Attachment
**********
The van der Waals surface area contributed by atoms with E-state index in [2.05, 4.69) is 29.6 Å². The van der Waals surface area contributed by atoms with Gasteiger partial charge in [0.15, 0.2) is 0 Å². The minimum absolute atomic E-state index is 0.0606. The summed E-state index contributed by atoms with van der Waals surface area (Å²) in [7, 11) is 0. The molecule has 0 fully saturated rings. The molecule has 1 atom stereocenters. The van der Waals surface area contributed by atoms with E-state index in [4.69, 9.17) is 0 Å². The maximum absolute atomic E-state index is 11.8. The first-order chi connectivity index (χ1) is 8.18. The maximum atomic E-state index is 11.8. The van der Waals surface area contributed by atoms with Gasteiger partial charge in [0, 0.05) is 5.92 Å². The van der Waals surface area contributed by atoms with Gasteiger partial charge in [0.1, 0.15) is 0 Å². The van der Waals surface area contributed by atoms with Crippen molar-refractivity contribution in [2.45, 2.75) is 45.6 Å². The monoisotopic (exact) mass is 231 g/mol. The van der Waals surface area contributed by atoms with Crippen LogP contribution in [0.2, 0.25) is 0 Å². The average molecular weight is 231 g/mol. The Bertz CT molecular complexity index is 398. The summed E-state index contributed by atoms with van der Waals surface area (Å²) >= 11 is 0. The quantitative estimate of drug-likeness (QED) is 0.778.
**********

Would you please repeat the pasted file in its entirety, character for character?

The van der Waals surface area contributed by atoms with E-state index in [2.05, 4.69) is 29.6 Å². The van der Waals surface area contributed by atoms with Gasteiger partial charge in [0.15, 0.2) is 0 Å². The minimum absolute atomic E-state index is 0.0606. The summed E-state index contributed by atoms with van der Waals surface area (Å²) in [7, 11) is 0. The molecule has 0 fully saturated rings. The molecule has 1 atom stereocenters. The van der Waals surface area contributed by atoms with E-state index in [4.69, 9.17) is 0 Å². The maximum absolute atomic E-state index is 11.8. The first-order chi connectivity index (χ1) is 8.18. The maximum atomic E-state index is 11.8. The van der Waals surface area contributed by atoms with Gasteiger partial charge in [0, 0.05) is 5.92 Å². The van der Waals surface area contributed by atoms with Gasteiger partial charge in [0.1, 0.15) is 0 Å². The van der Waals surface area contributed by atoms with Crippen molar-refractivity contribution in [2.45, 2.75) is 45.6 Å². The monoisotopic (exact) mass is 231 g/mol. The van der Waals surface area contributed by atoms with Crippen LogP contribution in [0.2, 0.25) is 0 Å². The average molecular weight is 231 g/mol. The Bertz CT molecular complexity index is 398. The summed E-state index contributed by atoms with van der Waals surface area (Å²) >= 11 is 0. The quantitative estimate of drug-likeness (QED) is 0.778.